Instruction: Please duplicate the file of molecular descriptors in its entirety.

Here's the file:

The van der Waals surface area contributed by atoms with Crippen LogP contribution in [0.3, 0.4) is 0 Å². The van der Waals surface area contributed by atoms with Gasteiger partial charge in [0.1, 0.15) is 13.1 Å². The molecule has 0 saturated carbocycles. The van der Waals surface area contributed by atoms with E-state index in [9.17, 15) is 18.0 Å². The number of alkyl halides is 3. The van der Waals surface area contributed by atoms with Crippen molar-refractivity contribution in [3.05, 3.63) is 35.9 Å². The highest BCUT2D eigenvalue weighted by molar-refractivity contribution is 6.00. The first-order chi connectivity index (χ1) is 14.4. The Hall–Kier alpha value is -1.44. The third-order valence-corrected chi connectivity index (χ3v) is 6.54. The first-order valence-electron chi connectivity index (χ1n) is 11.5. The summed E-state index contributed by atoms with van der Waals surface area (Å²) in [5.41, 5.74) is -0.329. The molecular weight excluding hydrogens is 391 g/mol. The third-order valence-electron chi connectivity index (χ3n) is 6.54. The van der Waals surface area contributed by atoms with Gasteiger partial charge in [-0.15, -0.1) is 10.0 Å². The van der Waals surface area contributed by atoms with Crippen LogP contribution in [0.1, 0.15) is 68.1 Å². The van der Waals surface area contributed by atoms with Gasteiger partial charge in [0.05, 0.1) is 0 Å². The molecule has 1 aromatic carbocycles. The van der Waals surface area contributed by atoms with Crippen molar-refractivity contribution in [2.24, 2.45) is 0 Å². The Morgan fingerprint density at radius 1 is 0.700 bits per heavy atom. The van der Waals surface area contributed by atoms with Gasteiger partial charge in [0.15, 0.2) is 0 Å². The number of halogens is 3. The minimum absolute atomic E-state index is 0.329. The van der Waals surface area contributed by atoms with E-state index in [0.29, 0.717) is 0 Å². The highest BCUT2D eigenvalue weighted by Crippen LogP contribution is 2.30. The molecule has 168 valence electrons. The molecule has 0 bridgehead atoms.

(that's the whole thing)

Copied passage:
The van der Waals surface area contributed by atoms with Crippen LogP contribution in [0.3, 0.4) is 0 Å². The van der Waals surface area contributed by atoms with Gasteiger partial charge in [0.1, 0.15) is 13.1 Å². The molecule has 0 saturated carbocycles. The van der Waals surface area contributed by atoms with E-state index in [9.17, 15) is 18.0 Å². The number of alkyl halides is 3. The van der Waals surface area contributed by atoms with Crippen molar-refractivity contribution in [3.05, 3.63) is 35.9 Å². The highest BCUT2D eigenvalue weighted by molar-refractivity contribution is 6.00. The first-order chi connectivity index (χ1) is 14.4. The Hall–Kier alpha value is -1.44. The third-order valence-corrected chi connectivity index (χ3v) is 6.54. The first-order valence-electron chi connectivity index (χ1n) is 11.5. The summed E-state index contributed by atoms with van der Waals surface area (Å²) in [5.41, 5.74) is -0.329. The molecular weight excluding hydrogens is 391 g/mol. The third-order valence-electron chi connectivity index (χ3n) is 6.54. The van der Waals surface area contributed by atoms with Gasteiger partial charge in [-0.15, -0.1) is 10.0 Å². The van der Waals surface area contributed by atoms with Crippen LogP contribution in [0.1, 0.15) is 68.1 Å². The van der Waals surface area contributed by atoms with Gasteiger partial charge in [0.05, 0.1) is 0 Å². The molecule has 1 aromatic carbocycles. The van der Waals surface area contributed by atoms with Crippen molar-refractivity contribution in [2.24, 2.45) is 0 Å². The Morgan fingerprint density at radius 1 is 0.700 bits per heavy atom. The van der Waals surface area contributed by atoms with Gasteiger partial charge in [0.15, 0.2) is 0 Å². The number of halogens is 3. The minimum absolute atomic E-state index is 0.329. The van der Waals surface area contributed by atoms with E-state index in [0.29, 0.717) is 0 Å². The highest BCUT2D eigenvalue weighted by Crippen LogP contribution is 2.30. The molecule has 168 valence electrons. The molecule has 0 bridgehead atoms.